Marketing Leader Interview: David Meerman Scott

No one knows more about using the new tools and strategies to spread ideas, influence minds and build business than David Meerman Scott. His books and...

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The Amazon Bible: 7 Principles behind Jeff Bezos’ Success

What makes a company like Amazon successful? What principles enabled Jeff Bezos, founder and CEO of Amazon, to develop a vision from a garage business...

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Marketing Leader Interview with Augie Ray

Augie Ray is a good friend and a true thought leader in interactive marketing, social media and customer experience. He is a voice of customer leader...

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Gold, Music and the Irrationality of Price

What would happen if you doubled the price of your products? How about if you increased them five-fold? Would customers still buy them? This post tell...

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Marketing Leader Interview with Crimson Marketing’s Glenn Gow

Glenn Gow founded Crimson Marketing, a technology marketing firm, in 1991 which became one of Inc 500 fastest growing companies. You can get his book ...

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12 Key Business Lessons from Steve Jobs

How much can we learn from Steve on Innovation, Marketing and Business Strategy? A few days ago I stumbled on this video where Guy Kawasaki shared 12...

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Are Super Bowl Ads a Good Investment or a Giant Waste of Money?

Measuring the effect of advertising has always been a significant challenge for marketers. The Super Bowl presents a particularly interesting opportun...

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Marketing Leader Interview: David Meerman Scott

David Meerman Scott Intervie

No one knows more about using the new tools and strategies to spread ideas, influence minds and build business than David Meerman Scott. His books and blog are must-reads for professionals seeking to generate attention in ways that grow their business. He is the best-selling author of titles that include The New Rules of Marketing and PR to World Wide Rave which are changing the world of public relations and influence marketing.

I am truly honored to have David share his insights with us in this interview.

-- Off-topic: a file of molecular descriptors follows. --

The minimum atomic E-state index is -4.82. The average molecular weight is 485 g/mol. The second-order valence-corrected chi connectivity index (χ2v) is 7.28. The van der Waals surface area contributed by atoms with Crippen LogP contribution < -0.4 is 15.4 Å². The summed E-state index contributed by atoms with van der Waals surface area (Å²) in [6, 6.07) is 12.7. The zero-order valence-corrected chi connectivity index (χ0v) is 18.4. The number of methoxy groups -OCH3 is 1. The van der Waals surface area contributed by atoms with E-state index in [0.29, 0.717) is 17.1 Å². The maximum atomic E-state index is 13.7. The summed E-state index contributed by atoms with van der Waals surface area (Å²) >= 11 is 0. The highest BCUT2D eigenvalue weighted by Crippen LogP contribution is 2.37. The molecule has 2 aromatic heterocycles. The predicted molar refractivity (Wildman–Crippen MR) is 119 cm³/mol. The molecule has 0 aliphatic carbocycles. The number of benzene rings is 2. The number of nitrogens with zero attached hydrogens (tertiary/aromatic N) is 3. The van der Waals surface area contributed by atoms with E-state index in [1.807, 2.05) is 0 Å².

1. What company is an example of good marketing today? Who do you admire?

I admire HubSpot very much. They started the company in 2006 and today, less than ten years later, they have 650 employees. There growth is all attributable to the content they create online, a strategy the teach others in the HubSpot Marketing Blog.  http://blog.hubspot.com  I admire them so much that I joined their advisory board.

No one knows more about using the new tools and strategies to spread ideas, influence minds and build business than Davi...

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The Amazon Bible: 7 Principles behind Jeff Bezos’ Success

7 Success Secrets from Jeff Bezos

What makes a company like Amazon successful? What principles enabled Jeff Bezos, founder and CEO of Amazon, to develop a vision from a garage business to the world’s largest retailer? Are Kindle, Amazon Web Services and other innovations proof that he is the next Steve Jobs?

 I found many of these answers in the book The Everything Store: Jeff Bezos and the Age of Amazon by Brad Stone

Amazon The everything store book

What makes a company like Amazon successful? What principles enabled Jeff Bezos, founder and CEO of Amazon, to develop a...

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Marketing Leader Interview with Augie Ray

Marketing Augie Ray

Augie Ray is a good friend and a true thought leader in interactive marketing, social media and customer experience. He is a voice of customer leader at a Fortune 100 financial services firm. I met Augie when he was the lead Forrester  Research analyst covering interactive marketing and social media.